How To "Make A Difference"
If you follow us on Facebook, or read the articles in our Newsroom, you have probably noticed that many of our stories and articles deal with the destruction of America’s historic mines and the land surrounding them. Government land management services shut down the roads leading up to the mines, and use the subsequent inactivity of the mines as a justification for the destruction of the mines and surrounding historic buildings. Where productive mines once stood, there are now collapsed hillsides, charred piles of debris, and empty fields. However, there are still many mines left to protect, and many battles left to be fought. Every day that you hesitate is another day that our country’s mining heritage is being buried under literal tons of rock and dirt. Don’t wait until tomorrow to join the fight; America’s mines are being destroyed today!
What you can do to help:
- Contact your local representative
- Enter your Zip Code into the provided search box (labeled “Enter you ZIP code:”)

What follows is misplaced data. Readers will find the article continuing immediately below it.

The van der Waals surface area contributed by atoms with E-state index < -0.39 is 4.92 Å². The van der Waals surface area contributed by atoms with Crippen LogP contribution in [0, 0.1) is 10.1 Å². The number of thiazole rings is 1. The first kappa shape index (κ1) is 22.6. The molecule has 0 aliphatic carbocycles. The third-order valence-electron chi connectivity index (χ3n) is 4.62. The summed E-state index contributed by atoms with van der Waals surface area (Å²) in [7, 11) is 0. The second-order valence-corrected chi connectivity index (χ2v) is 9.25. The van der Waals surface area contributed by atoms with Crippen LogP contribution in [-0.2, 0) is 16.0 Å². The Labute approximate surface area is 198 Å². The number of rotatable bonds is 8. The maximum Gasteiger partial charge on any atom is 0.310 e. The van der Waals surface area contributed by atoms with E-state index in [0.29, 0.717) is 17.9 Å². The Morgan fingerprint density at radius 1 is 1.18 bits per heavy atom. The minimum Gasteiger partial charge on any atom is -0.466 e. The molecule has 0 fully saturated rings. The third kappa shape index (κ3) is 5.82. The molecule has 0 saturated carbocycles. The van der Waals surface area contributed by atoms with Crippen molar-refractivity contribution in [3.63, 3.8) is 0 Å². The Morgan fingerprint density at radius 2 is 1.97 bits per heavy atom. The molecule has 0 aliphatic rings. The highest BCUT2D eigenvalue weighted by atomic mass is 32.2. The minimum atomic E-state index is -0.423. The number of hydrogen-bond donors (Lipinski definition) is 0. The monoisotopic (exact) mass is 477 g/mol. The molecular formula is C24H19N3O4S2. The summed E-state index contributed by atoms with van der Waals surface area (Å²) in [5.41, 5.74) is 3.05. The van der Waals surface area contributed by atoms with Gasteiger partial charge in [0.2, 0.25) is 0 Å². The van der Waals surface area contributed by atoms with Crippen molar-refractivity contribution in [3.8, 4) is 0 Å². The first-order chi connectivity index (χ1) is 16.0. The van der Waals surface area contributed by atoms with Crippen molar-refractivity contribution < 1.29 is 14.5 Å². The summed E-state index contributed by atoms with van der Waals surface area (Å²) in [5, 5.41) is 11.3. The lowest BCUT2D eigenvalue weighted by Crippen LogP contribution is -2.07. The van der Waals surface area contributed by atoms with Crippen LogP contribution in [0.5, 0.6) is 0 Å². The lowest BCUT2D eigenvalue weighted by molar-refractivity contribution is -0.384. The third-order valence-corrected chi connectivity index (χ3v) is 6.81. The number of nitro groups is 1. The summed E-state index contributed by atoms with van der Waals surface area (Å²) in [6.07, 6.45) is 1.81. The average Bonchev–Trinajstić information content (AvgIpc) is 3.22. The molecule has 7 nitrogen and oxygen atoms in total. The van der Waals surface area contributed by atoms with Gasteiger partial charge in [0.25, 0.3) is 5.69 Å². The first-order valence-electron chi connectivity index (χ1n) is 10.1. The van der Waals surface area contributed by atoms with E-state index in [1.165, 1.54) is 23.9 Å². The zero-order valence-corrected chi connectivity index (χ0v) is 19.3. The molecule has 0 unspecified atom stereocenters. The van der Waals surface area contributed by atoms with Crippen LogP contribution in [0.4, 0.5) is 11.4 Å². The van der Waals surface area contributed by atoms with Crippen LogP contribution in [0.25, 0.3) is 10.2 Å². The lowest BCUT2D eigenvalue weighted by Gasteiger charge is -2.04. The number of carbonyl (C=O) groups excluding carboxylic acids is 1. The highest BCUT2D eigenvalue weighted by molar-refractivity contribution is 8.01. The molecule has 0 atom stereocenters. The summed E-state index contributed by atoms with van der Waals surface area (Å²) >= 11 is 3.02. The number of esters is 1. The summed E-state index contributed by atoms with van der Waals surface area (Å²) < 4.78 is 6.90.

- Find the picture of your rep next to the map and click on the Envelope icon to the right of it.
- Fill out the contact form completely and write a message (with issue of concern as “Environment”) to your representative letting them know that public land and America’s mining heritage are important to you. Ask them to join the fight against government seizure and destruction of historic mining claims, and tell them what mining means to you personally.
- Do as much research as you can about the historical importance of mining, and discover America’s mining heritage for yourself. Know and understand your rights, and stand up to those that attempt to obfuscate the law. Get as informed as possible; knowledge is power!
- If you have mining claims, enforce your rights adamantly, every time. Never let someone drive you from your claim. If a government official ever attempts to infringe on your rights, please get their name and information and pass it along to us so we can investigate.
Remember, everything helps. If you’re too shy to speak out in public, then write a letter to the editor, or find local miners and form a group that works to protect America’s mining history. No matter where your strengths lie, there are opportunities to get involved in the fight, and to make a difference.